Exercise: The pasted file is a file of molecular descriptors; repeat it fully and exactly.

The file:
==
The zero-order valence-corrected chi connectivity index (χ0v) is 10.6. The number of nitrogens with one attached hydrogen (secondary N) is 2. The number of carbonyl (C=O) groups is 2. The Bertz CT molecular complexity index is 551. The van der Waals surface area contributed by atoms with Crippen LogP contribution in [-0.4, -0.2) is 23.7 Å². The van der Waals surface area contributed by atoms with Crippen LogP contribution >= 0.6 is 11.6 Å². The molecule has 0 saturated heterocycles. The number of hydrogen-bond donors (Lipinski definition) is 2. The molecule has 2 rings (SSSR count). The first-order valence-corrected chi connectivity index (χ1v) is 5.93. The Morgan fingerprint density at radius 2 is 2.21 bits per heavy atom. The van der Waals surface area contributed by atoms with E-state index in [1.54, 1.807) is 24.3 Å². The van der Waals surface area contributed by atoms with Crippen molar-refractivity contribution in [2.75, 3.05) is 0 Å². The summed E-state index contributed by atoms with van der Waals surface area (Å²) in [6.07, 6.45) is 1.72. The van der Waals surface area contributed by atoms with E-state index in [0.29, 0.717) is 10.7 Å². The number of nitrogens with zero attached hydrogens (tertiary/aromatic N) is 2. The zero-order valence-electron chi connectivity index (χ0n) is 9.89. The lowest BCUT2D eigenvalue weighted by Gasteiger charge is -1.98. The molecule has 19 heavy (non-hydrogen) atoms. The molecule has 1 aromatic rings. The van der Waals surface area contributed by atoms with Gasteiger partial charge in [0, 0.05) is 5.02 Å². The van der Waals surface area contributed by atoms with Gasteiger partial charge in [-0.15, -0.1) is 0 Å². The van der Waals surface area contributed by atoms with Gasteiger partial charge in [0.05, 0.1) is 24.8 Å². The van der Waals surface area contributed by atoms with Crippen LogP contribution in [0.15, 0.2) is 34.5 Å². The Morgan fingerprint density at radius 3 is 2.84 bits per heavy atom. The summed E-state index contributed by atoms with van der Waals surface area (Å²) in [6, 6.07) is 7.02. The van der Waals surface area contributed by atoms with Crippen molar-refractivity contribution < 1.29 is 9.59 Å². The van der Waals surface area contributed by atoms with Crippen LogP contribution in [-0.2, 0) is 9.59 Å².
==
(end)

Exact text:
The zero-order valence-corrected chi connectivity index (χ0v) is 10.6. The number of nitrogens with one attached hydrogen (secondary N) is 2. The number of carbonyl (C=O) groups is 2. The Bertz CT molecular complexity index is 551. The van der Waals surface area contributed by atoms with Crippen LogP contribution in [-0.4, -0.2) is 23.7 Å². The van der Waals surface area contributed by atoms with Crippen LogP contribution >= 0.6 is 11.6 Å². The molecule has 0 saturated heterocycles. The number of hydrogen-bond donors (Lipinski definition) is 2. The molecule has 2 rings (SSSR count). The first-order valence-corrected chi connectivity index (χ1v) is 5.93. The Morgan fingerprint density at radius 2 is 2.21 bits per heavy atom. The van der Waals surface area contributed by atoms with E-state index in [1.54, 1.807) is 24.3 Å². The van der Waals surface area contributed by atoms with Crippen molar-refractivity contribution in [2.75, 3.05) is 0 Å². The summed E-state index contributed by atoms with van der Waals surface area (Å²) in [6.07, 6.45) is 1.72. The van der Waals surface area contributed by atoms with E-state index in [0.29, 0.717) is 10.7 Å². The number of nitrogens with zero attached hydrogens (tertiary/aromatic N) is 2. The zero-order valence-electron chi connectivity index (χ0n) is 9.89. The lowest BCUT2D eigenvalue weighted by Gasteiger charge is -1.98. The molecule has 19 heavy (non-hydrogen) atoms. The molecule has 1 aromatic rings. The van der Waals surface area contributed by atoms with Gasteiger partial charge in [0, 0.05) is 5.02 Å². The van der Waals surface area contributed by atoms with Gasteiger partial charge in [-0.15, -0.1) is 0 Å². The van der Waals surface area contributed by atoms with Gasteiger partial charge in [0.05, 0.1) is 24.8 Å². The van der Waals surface area contributed by atoms with Crippen LogP contribution in [0.15, 0.2) is 34.5 Å². The Morgan fingerprint density at radius 3 is 2.84 bits per heavy atom. The summed E-state index contributed by atoms with van der Waals surface area (Å²) in [6, 6.07) is 7.02. The van der Waals surface area contributed by atoms with Crippen molar-refractivity contribution < 1.29 is 9.59 Å². The van der Waals surface area contributed by atoms with Crippen LogP contribution in [-0.2, 0) is 9.59 Å².